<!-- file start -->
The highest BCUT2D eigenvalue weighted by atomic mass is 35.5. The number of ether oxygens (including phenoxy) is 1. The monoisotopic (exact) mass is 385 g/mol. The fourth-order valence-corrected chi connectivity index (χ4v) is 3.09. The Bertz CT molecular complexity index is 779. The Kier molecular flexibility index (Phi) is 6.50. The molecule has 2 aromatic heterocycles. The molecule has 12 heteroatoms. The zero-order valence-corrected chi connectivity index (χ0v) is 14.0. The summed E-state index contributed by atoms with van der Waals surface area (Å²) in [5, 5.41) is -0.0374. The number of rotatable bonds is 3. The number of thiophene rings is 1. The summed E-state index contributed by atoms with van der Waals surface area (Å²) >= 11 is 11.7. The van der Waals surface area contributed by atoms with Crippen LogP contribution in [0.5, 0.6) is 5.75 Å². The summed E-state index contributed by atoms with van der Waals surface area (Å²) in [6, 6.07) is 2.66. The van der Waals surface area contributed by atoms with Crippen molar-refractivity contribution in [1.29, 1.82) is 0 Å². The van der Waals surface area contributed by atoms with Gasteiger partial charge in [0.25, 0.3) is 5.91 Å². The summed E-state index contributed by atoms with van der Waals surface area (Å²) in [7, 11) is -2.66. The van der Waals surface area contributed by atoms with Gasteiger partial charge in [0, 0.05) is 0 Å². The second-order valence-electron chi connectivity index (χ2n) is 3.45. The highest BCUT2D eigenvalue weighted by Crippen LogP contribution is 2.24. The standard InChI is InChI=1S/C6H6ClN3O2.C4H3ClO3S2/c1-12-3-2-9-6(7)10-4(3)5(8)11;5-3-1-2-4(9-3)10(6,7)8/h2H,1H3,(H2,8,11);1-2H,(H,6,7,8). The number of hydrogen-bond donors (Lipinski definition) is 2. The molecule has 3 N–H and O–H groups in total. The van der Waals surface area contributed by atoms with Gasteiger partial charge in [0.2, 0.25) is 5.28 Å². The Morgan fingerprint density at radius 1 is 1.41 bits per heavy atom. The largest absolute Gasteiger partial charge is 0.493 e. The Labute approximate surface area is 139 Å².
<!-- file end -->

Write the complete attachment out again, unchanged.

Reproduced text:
The highest BCUT2D eigenvalue weighted by atomic mass is 35.5. The number of ether oxygens (including phenoxy) is 1. The monoisotopic (exact) mass is 385 g/mol. The fourth-order valence-corrected chi connectivity index (χ4v) is 3.09. The Bertz CT molecular complexity index is 779. The Kier molecular flexibility index (Phi) is 6.50. The molecule has 2 aromatic heterocycles. The molecule has 12 heteroatoms. The zero-order valence-corrected chi connectivity index (χ0v) is 14.0. The summed E-state index contributed by atoms with van der Waals surface area (Å²) in [5, 5.41) is -0.0374. The number of rotatable bonds is 3. The number of thiophene rings is 1. The summed E-state index contributed by atoms with van der Waals surface area (Å²) >= 11 is 11.7. The van der Waals surface area contributed by atoms with Crippen LogP contribution in [0.5, 0.6) is 5.75 Å². The summed E-state index contributed by atoms with van der Waals surface area (Å²) in [6, 6.07) is 2.66. The van der Waals surface area contributed by atoms with Crippen molar-refractivity contribution in [1.29, 1.82) is 0 Å². The van der Waals surface area contributed by atoms with Gasteiger partial charge in [0.25, 0.3) is 5.91 Å². The summed E-state index contributed by atoms with van der Waals surface area (Å²) in [7, 11) is -2.66. The van der Waals surface area contributed by atoms with Gasteiger partial charge in [0, 0.05) is 0 Å². The second-order valence-electron chi connectivity index (χ2n) is 3.45. The highest BCUT2D eigenvalue weighted by Crippen LogP contribution is 2.24. The standard InChI is InChI=1S/C6H6ClN3O2.C4H3ClO3S2/c1-12-3-2-9-6(7)10-4(3)5(8)11;5-3-1-2-4(9-3)10(6,7)8/h2H,1H3,(H2,8,11);1-2H,(H,6,7,8). The number of hydrogen-bond donors (Lipinski definition) is 2. The molecule has 3 N–H and O–H groups in total. The van der Waals surface area contributed by atoms with Gasteiger partial charge in [0.2, 0.25) is 5.28 Å². The Morgan fingerprint density at radius 1 is 1.41 bits per heavy atom. The largest absolute Gasteiger partial charge is 0.493 e. The Labute approximate surface area is 139 Å².